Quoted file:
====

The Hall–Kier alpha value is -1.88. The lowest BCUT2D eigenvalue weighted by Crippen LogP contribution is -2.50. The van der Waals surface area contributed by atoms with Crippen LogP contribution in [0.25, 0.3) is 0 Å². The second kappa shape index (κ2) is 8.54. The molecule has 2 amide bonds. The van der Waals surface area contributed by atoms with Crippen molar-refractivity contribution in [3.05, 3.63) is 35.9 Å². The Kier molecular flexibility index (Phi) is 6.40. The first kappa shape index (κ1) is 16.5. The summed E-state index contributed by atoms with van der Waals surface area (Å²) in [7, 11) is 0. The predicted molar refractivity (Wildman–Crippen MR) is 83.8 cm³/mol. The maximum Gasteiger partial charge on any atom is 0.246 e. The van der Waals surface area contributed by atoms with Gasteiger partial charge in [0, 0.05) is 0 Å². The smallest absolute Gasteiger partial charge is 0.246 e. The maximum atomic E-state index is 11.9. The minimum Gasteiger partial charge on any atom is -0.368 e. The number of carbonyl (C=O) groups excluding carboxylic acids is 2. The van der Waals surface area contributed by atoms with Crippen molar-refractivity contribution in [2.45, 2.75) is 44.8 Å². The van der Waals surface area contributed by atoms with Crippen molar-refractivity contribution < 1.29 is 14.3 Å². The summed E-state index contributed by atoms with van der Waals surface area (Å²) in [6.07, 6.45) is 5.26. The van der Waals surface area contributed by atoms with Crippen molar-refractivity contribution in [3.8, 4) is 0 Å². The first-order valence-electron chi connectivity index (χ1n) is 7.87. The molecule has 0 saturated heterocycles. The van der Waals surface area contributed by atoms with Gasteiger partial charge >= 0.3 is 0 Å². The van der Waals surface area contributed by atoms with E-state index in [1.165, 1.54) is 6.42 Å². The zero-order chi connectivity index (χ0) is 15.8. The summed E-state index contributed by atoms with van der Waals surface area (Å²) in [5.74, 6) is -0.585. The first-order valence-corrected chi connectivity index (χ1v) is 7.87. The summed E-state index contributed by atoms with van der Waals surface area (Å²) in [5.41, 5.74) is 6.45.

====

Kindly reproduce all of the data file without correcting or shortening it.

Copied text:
The Hall–Kier alpha value is -1.88. The lowest BCUT2D eigenvalue weighted by Crippen LogP contribution is -2.50. The van der Waals surface area contributed by atoms with Crippen LogP contribution in [0.25, 0.3) is 0 Å². The second kappa shape index (κ2) is 8.54. The molecule has 2 amide bonds. The van der Waals surface area contributed by atoms with Crippen molar-refractivity contribution in [3.05, 3.63) is 35.9 Å². The Kier molecular flexibility index (Phi) is 6.40. The first kappa shape index (κ1) is 16.5. The summed E-state index contributed by atoms with van der Waals surface area (Å²) in [7, 11) is 0. The predicted molar refractivity (Wildman–Crippen MR) is 83.8 cm³/mol. The maximum Gasteiger partial charge on any atom is 0.246 e. The van der Waals surface area contributed by atoms with Gasteiger partial charge in [0, 0.05) is 0 Å². The smallest absolute Gasteiger partial charge is 0.246 e. The maximum atomic E-state index is 11.9. The minimum Gasteiger partial charge on any atom is -0.368 e. The number of carbonyl (C=O) groups excluding carboxylic acids is 2. The van der Waals surface area contributed by atoms with Crippen molar-refractivity contribution in [2.45, 2.75) is 44.8 Å². The van der Waals surface area contributed by atoms with Crippen molar-refractivity contribution < 1.29 is 14.3 Å². The summed E-state index contributed by atoms with van der Waals surface area (Å²) in [6.07, 6.45) is 5.26. The van der Waals surface area contributed by atoms with Crippen molar-refractivity contribution in [3.8, 4) is 0 Å². The first-order valence-electron chi connectivity index (χ1n) is 7.87. The molecule has 0 saturated heterocycles. The van der Waals surface area contributed by atoms with Gasteiger partial charge >= 0.3 is 0 Å². The van der Waals surface area contributed by atoms with E-state index in [1.165, 1.54) is 6.42 Å². The zero-order chi connectivity index (χ0) is 15.8. The summed E-state index contributed by atoms with van der Waals surface area (Å²) in [5.74, 6) is -0.585. The first-order valence-corrected chi connectivity index (χ1v) is 7.87. The summed E-state index contributed by atoms with van der Waals surface area (Å²) in [5.41, 5.74) is 6.45.